THE ART AND BUSINESS OF SPEAKING

Your Invisible Anchor: 6 Steps to Inspire Action

invisible-anchor

Everyone has heard of Pavlov’s dogs. He showed a dog a steak and rang a bell at the same time. The dog salivated. After a few times of repeating this, he could simply ring the bell, and the dog would salivate. Its stimulus-response, now called classical conditioning. Humans are wired the same way! The good news is you can use this concept to create specific emotional responses in your audiences. How you ask? You can use your position on stage, or in any room you’re presenting in, to guide and direct the audience’s mind, and deepen their emotional response to every story and teaching point.

Up until now, you’ve probably just wandered around saying whatever you want to say and doing whatever you want to do, just hoping you’re holding the audience in the palm of your hand, and that your message is getting across just as you intended. You can be much more strategic and anchor in the response you want; so why leave it to chance?

Here are six steps on how to use your invisible anchor:

  1. Make a basic outline of each story you tell.
  2. Within that outline, note which emotions you create during each story. You’ll probably have lots of emotions:  happiness, sadness, fear, excitement, possibility, anticipation, anxiety, victory, loss, etc.
  3. Group these emotions by similarity. For example: With the above list, happiness, excitement, possibility and victory would be similar. (For simplicity, we’ll call them positive emotions.) Sadness, fear, anxiety and loss would also be similar. (We’ll call them negative emotions.)
  4. Make a map of your stage for the day.
  5. Designate a spot for positive emotions, and a different spot for negative emotions. I would suggest that positive emotions are in the center or stage left, while negative emotions are stage right. (This helps incorporate our mind’s storage of time since we read from left to right. So on a deep unconscious level, most of us in the western hemisphere are conditioned to connect the past to our left and the future to our right.) I like to anchor the past to negativity and the future to happiness and possibility. Why? You need to put negativity somewhere, and you want them looking towards a bright future.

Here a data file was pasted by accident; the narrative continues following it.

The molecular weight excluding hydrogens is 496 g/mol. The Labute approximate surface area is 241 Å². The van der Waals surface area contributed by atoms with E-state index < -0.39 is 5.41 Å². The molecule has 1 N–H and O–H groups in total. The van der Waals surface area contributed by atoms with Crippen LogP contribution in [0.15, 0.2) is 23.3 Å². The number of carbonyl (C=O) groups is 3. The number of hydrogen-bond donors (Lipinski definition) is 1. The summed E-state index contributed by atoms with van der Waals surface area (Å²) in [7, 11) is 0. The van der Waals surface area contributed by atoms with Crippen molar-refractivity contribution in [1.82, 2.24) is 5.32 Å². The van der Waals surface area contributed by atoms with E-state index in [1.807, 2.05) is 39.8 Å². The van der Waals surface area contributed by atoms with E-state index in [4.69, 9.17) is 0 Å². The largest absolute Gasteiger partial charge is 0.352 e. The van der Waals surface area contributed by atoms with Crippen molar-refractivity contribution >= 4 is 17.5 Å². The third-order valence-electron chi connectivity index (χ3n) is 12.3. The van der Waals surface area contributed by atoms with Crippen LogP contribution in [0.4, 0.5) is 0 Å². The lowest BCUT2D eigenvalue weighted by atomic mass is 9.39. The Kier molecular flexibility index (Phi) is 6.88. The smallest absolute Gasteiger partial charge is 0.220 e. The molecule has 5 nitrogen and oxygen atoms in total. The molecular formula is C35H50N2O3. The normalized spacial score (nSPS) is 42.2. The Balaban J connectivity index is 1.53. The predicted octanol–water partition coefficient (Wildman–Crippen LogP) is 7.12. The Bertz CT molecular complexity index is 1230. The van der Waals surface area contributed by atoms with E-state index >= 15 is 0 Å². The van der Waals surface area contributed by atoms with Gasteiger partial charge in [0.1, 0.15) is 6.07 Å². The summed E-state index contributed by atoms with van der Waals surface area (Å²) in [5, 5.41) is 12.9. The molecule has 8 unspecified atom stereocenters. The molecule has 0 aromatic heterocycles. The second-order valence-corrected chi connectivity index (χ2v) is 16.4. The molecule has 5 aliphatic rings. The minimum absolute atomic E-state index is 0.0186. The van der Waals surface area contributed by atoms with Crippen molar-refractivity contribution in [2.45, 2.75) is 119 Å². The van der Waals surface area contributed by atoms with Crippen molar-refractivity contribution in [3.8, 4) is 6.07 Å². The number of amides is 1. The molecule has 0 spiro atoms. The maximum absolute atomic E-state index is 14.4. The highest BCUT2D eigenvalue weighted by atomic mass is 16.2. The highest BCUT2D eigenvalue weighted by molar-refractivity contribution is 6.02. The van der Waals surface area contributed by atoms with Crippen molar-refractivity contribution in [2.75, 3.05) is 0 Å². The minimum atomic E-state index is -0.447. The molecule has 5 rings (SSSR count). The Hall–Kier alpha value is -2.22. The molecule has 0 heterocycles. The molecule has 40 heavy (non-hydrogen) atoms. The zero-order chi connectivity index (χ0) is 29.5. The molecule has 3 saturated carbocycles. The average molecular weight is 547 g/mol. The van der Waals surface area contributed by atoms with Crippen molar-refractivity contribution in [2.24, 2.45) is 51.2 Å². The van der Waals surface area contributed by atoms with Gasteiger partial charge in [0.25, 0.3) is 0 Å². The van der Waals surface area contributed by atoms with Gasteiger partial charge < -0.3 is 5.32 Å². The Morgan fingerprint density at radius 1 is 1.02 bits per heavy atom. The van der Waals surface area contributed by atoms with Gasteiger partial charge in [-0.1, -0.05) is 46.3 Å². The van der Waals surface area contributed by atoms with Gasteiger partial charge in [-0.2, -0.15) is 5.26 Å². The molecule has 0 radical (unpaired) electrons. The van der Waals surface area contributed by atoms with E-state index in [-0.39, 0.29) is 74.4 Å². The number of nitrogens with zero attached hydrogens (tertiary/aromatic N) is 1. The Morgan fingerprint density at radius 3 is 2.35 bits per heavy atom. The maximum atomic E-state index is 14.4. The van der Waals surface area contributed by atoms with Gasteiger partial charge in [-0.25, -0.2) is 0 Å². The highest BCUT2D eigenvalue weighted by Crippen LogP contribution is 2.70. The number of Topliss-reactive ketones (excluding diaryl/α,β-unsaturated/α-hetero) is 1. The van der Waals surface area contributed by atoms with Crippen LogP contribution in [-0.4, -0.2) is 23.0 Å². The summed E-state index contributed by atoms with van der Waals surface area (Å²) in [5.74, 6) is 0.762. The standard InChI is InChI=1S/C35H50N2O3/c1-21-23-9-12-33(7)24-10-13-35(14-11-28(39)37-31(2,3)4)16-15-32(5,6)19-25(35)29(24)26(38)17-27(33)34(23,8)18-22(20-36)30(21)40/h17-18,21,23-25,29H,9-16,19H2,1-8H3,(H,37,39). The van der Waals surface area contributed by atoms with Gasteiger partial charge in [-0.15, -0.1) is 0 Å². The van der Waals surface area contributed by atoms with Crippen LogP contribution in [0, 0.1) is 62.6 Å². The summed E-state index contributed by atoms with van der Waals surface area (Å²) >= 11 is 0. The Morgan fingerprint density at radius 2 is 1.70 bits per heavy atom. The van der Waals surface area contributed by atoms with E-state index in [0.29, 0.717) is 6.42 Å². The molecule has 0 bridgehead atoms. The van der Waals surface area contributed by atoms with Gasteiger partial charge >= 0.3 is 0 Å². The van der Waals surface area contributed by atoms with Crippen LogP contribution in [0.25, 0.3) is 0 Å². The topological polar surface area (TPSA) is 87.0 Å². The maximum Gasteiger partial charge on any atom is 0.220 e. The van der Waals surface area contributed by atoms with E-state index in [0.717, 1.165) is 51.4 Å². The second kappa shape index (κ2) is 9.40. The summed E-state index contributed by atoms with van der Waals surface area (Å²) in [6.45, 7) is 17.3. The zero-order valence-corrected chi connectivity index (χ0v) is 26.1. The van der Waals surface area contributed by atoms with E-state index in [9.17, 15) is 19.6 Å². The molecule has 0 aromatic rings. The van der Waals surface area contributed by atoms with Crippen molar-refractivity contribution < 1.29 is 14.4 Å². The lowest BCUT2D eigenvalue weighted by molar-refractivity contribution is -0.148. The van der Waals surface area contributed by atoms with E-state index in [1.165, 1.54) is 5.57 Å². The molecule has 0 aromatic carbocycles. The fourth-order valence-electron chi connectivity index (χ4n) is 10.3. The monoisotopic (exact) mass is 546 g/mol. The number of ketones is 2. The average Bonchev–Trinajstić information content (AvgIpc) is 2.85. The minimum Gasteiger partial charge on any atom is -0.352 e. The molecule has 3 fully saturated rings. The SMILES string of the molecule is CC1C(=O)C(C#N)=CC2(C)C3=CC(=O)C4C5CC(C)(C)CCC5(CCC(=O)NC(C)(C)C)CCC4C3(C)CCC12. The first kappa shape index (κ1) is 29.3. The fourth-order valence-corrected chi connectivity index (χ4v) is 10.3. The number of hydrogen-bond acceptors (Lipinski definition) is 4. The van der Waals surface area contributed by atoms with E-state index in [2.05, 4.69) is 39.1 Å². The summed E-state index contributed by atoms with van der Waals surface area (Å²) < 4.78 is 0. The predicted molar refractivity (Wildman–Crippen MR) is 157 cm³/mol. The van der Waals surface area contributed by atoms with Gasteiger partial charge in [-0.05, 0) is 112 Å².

6. As you present, you can ‘casually wander’ to each designated spot during the corresponding emotion in each story.

But what does this do you may wonder? Your audience is unconsciously linking your position to emotions each time you go to that specific spot. After a few repetitions, they will automatically create the emotion within themselves each time you go there. And each time you go there, your audience will go deeper into the emotion you’re creating.  No matter how great and unique we think we are, we are paid to create information that’s simple and memorable. Emotion is the key to making information memorable.

How are you going to use this? Sure, you can use this to make your information link to emotion; but you can also use it to move your audience to action. If you anchor possibility and excitement in one area, you want to go there when you pitch your book or back of the room products. The audience will link that emotion to your book! You certainly wouldn’t want to go to the area where you anchored negativity or uncertainty to pitch your product, as that will certainly translate to missed sales. This technique is called stage anchoring and puts some strategy to what seems like casual wandering around the stage.

Now, my challenge to you is to get creative with this technique and use it as often as you can. If you don’t, it certainly won’t work. Good luck!

Traci Brown

Traci Brown

Body Language and Persuasion Expert and Owner at Traci Brown, Inc.
Traci Brown is a body language expert, that teaches how to strategically use body language to persuade and influence. Brown travels the world teaching associations and corporations how to hear ‘Yes!” from others more easily and more often.
Traci Brown
Traci Brown
Traci Brown
Traci Brown

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